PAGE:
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Old 20-02-2022, 06:07 PM
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BalloonblowerNYC BalloonblowerNYC is offline
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Default How about some scientific approach on balloon popping? :-)
I found this here:

https://www.youtube.com/watch?v=LWrHVQDD1JE


The interesting here for me is that the pressure to overcome to actually make a new balloon begin to inflate is nearly the same as at the moment it pops doing as b2p.

And yes, I can feel the rising pressure to put more air in the balloon when it does not have manufacturing defects.
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Old 20-02-2022, 06:46 PM
RubberTech RubberTech is offline
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Default Re: How about some scientific approach on balloon popping? :-)
A good production process maintains consistent thickness of the latex over the entire surface of the balloon. The pressure inside an inflated balloon is greater than the pressure outside it. The balloon is stable because the expanding force due to the pressure difference is balanced by the contracting force exerted by the surface tension of the rubber so if there is a thin spot in the latex then this area will be the first to fail and the surface tension will disperse from this point.
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Old 20-02-2022, 06:51 PM
RubberTech RubberTech is offline
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Default Re: How about some scientific approach on balloon popping? :-)
Here is a diagram showing what I'm talking about:
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Old 20-02-2022, 06:53 PM
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Default Re: How about some scientific approach on balloon popping? :-)
OK...here it is:
Attached Images:
File Type: png Surface_tension.png (104.8 KB, 94 views)
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Old 20-02-2022, 07:33 PM
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Default Re: How about some scientific approach on balloon popping? :-)
Two Modes of Balloon Bursting Revealed:
https://physics.aps.org/articles/v8/105
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Old 20-02-2022, 08:31 PM
Scaredyburst Scaredyburst is offline
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Default Re: How about some scientific approach on balloon popping? :-)
As far as I can remember from my A-level physics, the excess pressure (internal minus external) is 2T/r there T is the the surface tension (depending on the substance, thickness etc) , and r is the radius.

Hence, for the same material, when the diameter is small, the excess pressure is high - hence the pressure inside modelling balloons (small radius) is very high - and almost impossible to inflate by mouth.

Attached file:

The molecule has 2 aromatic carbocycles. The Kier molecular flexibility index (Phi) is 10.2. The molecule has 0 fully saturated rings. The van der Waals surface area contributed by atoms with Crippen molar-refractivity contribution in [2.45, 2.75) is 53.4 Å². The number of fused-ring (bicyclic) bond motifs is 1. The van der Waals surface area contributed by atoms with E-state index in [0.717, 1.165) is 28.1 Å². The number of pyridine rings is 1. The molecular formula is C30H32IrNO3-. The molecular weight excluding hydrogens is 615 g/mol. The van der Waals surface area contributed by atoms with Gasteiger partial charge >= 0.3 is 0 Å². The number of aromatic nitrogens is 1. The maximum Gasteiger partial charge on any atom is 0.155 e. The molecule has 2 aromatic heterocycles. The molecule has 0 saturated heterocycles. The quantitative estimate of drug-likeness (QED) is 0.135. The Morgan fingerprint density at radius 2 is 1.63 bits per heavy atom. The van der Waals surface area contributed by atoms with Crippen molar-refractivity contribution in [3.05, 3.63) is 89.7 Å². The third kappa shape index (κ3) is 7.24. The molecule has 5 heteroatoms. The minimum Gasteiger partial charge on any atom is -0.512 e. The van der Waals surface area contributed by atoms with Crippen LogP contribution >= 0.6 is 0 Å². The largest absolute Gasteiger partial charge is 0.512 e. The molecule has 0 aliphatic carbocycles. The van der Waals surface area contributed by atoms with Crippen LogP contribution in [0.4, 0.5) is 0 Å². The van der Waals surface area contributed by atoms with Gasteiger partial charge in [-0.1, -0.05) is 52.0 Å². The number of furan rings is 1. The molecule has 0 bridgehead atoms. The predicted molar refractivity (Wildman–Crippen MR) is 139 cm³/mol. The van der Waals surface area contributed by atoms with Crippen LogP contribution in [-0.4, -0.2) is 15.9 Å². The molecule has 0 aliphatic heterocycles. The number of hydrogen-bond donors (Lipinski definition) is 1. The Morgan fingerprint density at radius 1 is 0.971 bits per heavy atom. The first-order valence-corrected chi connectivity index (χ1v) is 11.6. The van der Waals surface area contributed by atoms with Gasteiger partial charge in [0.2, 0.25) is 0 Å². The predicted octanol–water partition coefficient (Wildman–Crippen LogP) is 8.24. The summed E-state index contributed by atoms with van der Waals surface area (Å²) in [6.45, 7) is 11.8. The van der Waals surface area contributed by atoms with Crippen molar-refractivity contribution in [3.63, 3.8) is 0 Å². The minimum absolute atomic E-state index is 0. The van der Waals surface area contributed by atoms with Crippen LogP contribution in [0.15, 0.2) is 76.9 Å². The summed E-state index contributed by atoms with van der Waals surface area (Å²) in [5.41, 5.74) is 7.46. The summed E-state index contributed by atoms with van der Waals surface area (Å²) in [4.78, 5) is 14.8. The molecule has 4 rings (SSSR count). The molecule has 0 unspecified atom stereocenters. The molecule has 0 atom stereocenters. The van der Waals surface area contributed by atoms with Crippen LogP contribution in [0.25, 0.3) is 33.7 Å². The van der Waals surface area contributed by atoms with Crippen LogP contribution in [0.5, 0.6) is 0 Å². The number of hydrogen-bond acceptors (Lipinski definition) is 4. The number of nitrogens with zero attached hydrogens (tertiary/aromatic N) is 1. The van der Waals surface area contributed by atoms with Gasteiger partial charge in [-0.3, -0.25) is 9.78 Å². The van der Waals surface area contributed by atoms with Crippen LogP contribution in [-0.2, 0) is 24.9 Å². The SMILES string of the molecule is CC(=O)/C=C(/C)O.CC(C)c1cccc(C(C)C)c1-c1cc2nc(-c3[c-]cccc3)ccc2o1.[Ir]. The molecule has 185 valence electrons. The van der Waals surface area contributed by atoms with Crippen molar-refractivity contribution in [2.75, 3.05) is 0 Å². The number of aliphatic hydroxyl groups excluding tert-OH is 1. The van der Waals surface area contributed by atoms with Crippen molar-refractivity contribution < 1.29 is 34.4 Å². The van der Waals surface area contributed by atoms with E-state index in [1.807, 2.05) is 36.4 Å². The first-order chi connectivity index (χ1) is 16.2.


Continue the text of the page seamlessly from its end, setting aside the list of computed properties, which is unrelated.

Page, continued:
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Old 20-02-2022, 08:35 PM
Scaredyburst Scaredyburst is offline
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Default Re: How about some scientific approach on balloon popping? :-)
Funny, I was just thinking yesterday of doing a pressure versus diameter plot of my new balloons - cos the black ones were MUCH harder to blow up.

Can you get pressure gauges of the right range easily?

Black, dark green, red 12" balloons from the same ebay supplier.
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Old 26-02-2022, 11:09 AM
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Default Re: How about some scientific approach on balloon popping? :-)
Originally Posted by Scaredyburst View Post
Can you get pressure gauges of the right range easily?
Use pressure gauge from sphygmomanometer unit - they are scaled in mmHg, but you can easily convert to other units.
In my experiment 12" Belbal balloon burst at 55 mmHg.
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Old 26-02-2022, 08:53 PM
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Default Re: How about some scientific approach on balloon popping? :-)
That's around 1psi, I'd expect much higher
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Old 28-02-2022, 03:19 AM
Common Loon Common Loon is offline
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Default Re: How about some scientific approach on balloon popping? :-)
Originally Posted by srob2 View Post
That's around 1psi, I'd expect much higher
Yeah it's kinda surprising but 1 psi isn't that uncommon a burst pressure for a latex balloon. Not as much overpressure as we often imagine. Though as was said upthread, that pressure varies inversely with the radius (or directly with the mean curvature of the balloon, which covers non-spherical shapes as well)... so if a 12" balloon bursts at 1 psi, a 6" of the same material and thickness would burst at 2 psi and so forth.

There's a YouTuber named hiyoko who has several "Balloon Test" videos B2P'ing balloons with a pressure and volume gauge attached, like this one:
https://www.youtube.com/watch?v=lfW4WUU1I_g

Also an entire fetish studio has picked up on this trend, hehehe:
https://www.clips4sale.com/studio/53...ion-laboratory
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